And then… I would pivot to the gospel: “Jesus did for us what we are unable to do for ourselves. Here’s how.” Then I would go to the cross, where (I believe) all good sermons must go.

So I believe this was a missed opportunity: Notice how low the stakes were: Even if everything the pastor said were true, what difference would it make? Why does it matter? How does this message connect with our experience of life in this world? He didn’t say.

Yet I suspect this passes for a fairly typical “good” UMC sermon, preached in churches across the land.

If you’re Methodist, is this true in your experience?

7 Responses to “The current state of United Methodist preaching”

  1. Clay Knick Says:

    God isn’t often the subject of a lot sermons. Preaching is not theological, but about us and what we can do or are supposed to do. If you read Fleming Rutledge’s sermons you’ll see theological preaching at its best.

    • brentwhite Says:

      I need to read Fleming Rutledge’s sermons! Good heavens, I love her latest book—about the crucifixion. We are on the same wavelength. She also appears to run in the same theological circles with my favorite Episcopalian: Paul Zahl.

  2. betsypc Says:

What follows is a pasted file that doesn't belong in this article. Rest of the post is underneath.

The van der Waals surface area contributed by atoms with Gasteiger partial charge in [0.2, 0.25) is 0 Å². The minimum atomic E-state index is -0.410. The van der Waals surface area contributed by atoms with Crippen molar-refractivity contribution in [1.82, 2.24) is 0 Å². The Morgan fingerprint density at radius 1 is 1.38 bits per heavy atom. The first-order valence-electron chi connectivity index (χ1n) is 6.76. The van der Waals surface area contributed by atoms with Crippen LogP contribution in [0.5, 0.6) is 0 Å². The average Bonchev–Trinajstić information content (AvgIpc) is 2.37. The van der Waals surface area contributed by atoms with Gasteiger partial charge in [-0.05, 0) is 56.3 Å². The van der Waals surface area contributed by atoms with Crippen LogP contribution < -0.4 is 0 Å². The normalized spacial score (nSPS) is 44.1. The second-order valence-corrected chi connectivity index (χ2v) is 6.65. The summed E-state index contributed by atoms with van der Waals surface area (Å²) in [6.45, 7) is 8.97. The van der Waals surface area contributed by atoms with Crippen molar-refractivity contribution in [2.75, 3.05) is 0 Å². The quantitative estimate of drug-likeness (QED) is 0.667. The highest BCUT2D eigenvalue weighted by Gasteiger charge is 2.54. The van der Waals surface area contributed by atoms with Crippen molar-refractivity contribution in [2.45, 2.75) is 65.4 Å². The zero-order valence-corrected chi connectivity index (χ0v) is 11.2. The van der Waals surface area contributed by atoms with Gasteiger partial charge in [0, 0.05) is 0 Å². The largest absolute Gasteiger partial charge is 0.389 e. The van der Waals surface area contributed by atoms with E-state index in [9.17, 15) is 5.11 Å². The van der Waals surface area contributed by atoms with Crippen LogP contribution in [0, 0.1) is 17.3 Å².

I heard much the same message yesterday–love like Jesus or be judgmental. Except this pastor used Psalm 1 as an illustration of how not to pray; his comment was it sounds good on first hearing but if you pay attention it is very judgmental and this is not the way to pray and snapped his Bible shut. HIs anecdote for a sermon that was centered on humility and not being judgmental was a very snarky comment about one of the presidential candidates. More often than not, worship is centered squarely on him.

    • brentwhite Says:

      Does the pastor not appreciate that Psalm 1 is sacred scripture, inspired by the Holy Spirit? Ugh. Remind me again what your story is, Betsy. Did you grow up Methodist? You go to a Methodist church now? When did you become interested in theology?

  3. bobbob Says:

    welcome back Brent. I hope you had a refreshing break.

  4. Grant Essex Says:

    As you know, our preacher is convinced that one of his “jobs” on Sunday morning is to be entertaining. He thinks he will loose the “audience” if he is not. There are always a couple of jokes, and usually self deprecating homilies.

    Almost all of the theology is about God’s Grace, God’s Mercy, and God’s love. I don’t mind this. Those are big attributes of God. But I would also like to hear something about God’s Truth, God’s Justice, and even God’s Wrath. Jesus spoke at least as much about those. If you don’t ever talk about the bad, how can anyone appreciate the good?

    I think this is pretty much the “Methodist Formula”, so I make it a point to listen to several “fundamental sermons” on line each week. I love my pastor. He is my friend, and he is a good man. But, there is a sameness to the sermon each week that almost seems to lull the congregation to contentment.